This week the U.S. Army announced that Sgt. Bowe Bergdahl, 29, will face a general court-martial for his alleged 2009 disappearance from a base in Afghanistan. He has been charged with “desertion with intent to shirk important or hazardous duty” and “misbehavior before the enemy by endangering the safety of a command, unit or place.” Until last week, Bergdahl hasn’t spoken publicly about his case, but on Thursday, Bergdahl became the subject of the popular podcast Serial. Over the last several months, he spoke extensively with a screenwriter who then shared his interviews with the producer of the podcast. In going public with his story via the podcast, Bergdahl may in fact be ensuring his fate; he readily admits to deserting his unit.
According to the officer who investigated Bergdahl’s case, around midnight on June 29, 2009, Bergdahl — who was five weeks into his deployment — left his forward operating outpost in Taliban-controlled territory. According to Lt. Gen. Kenneth Dahl, he wanted to create a crisis large enough to attract the attention of a general officer. Bergdahl felt his unit wasn’t pursuing the Taliban aggressively enough and thought that deserting his platoon would serve as the spark to bring attention to the matter.
“As a private first-class, nobody is going to listen to me,” Bergdahl says in the first episode of the podcast. “No one is going to take me serious that an investigation needs to be put underway.” He also admits that his motives weren't entirely noble. “I was trying to prove to myself; I was trying to prove to the world, to anybody who used to know me ... I was capable of being what I appeared to be,” Bergdahl says. “I had this fantastic idea that I was going to prove to the world I was the real thing.”
He likened himself to the fictional spy Jason Bourne of Robert Ludlum’s popular books.
“Doing what I did is me saying that I am like, I don’t know, Jason Bourne,” Bergdahl said. “You know, that I could be what it is that all those guys out there that go to the movies and watch those movies; they all want to be that, but I wanted to prove that I was that.”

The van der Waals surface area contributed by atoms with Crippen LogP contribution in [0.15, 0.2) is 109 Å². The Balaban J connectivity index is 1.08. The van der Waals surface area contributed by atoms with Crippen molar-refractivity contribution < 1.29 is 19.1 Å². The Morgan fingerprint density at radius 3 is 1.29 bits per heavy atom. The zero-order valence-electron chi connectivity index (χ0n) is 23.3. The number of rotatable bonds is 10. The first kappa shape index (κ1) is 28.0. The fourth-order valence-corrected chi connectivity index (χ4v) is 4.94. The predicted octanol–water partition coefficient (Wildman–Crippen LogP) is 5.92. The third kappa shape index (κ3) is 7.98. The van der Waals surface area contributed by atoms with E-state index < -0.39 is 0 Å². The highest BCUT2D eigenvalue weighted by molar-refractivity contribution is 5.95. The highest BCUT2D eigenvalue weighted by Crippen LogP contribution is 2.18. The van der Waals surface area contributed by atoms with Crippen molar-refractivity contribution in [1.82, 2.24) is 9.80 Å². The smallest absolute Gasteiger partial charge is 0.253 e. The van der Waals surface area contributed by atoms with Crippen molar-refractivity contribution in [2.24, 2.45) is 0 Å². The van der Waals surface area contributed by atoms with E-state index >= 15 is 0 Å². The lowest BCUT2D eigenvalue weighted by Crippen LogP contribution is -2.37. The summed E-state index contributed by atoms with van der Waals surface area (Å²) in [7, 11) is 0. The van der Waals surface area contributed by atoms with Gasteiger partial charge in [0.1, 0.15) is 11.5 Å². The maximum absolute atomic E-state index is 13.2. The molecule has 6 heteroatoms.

He was soon captured by Taliban-affiliated fighters, beginning four years and 11 months of captivity and torture. According to The Washington Post, Bergdahl was “kept in isolation and was beaten regularly to the point that his body was permanently damaged.”
“How do I explain to a person that just standing in an empty, dark room hurts?” Bergdahl recounts. “A person asked me: ‘Why does it hurt? Does your body hurt?’ Yes, your body hurts, but it’s more than that. It’s mental, like, almost confused. ... I would wake up not even remembering what I was.”
Bergdahl was exchanged in 2014 for five Taliban prisoners held by the US in Guantanamo, Cuba. The prisoner swap touched off harsh criticism, with some in Congress accusing President Barack Obama of risking the safety of the nation.
Although it’s unknown what Bergdahl’s motive was for speaking to a screenwriter, it certainly seems possible that he is pursuing a movie deal. And the podcast angle also seems to support the idea that Bergdahl is interested in having his story exposed to a broader audience. But, was this the best time to release that information? In the first episode, Bergdahl directly confesses to the desertion charge.
The Post reports that Bergdahl’s attorney declined to comment on the production of the Serial podcast, but did release a statement lauding the first episode.
“We have asked from the beginning that everyone withhold judgment on Sgt. Bergdahl’s case until they know the facts,” the statement said. “The Serial podcast, like the preliminary hearing conducted in September, is a step in the right direction. We hope the Army will now do its part to advance public understanding by releasing Lt. Gen. Kenneth S. Dahl’s report, including the transcript of his interview of Sgt. Bergdahl.”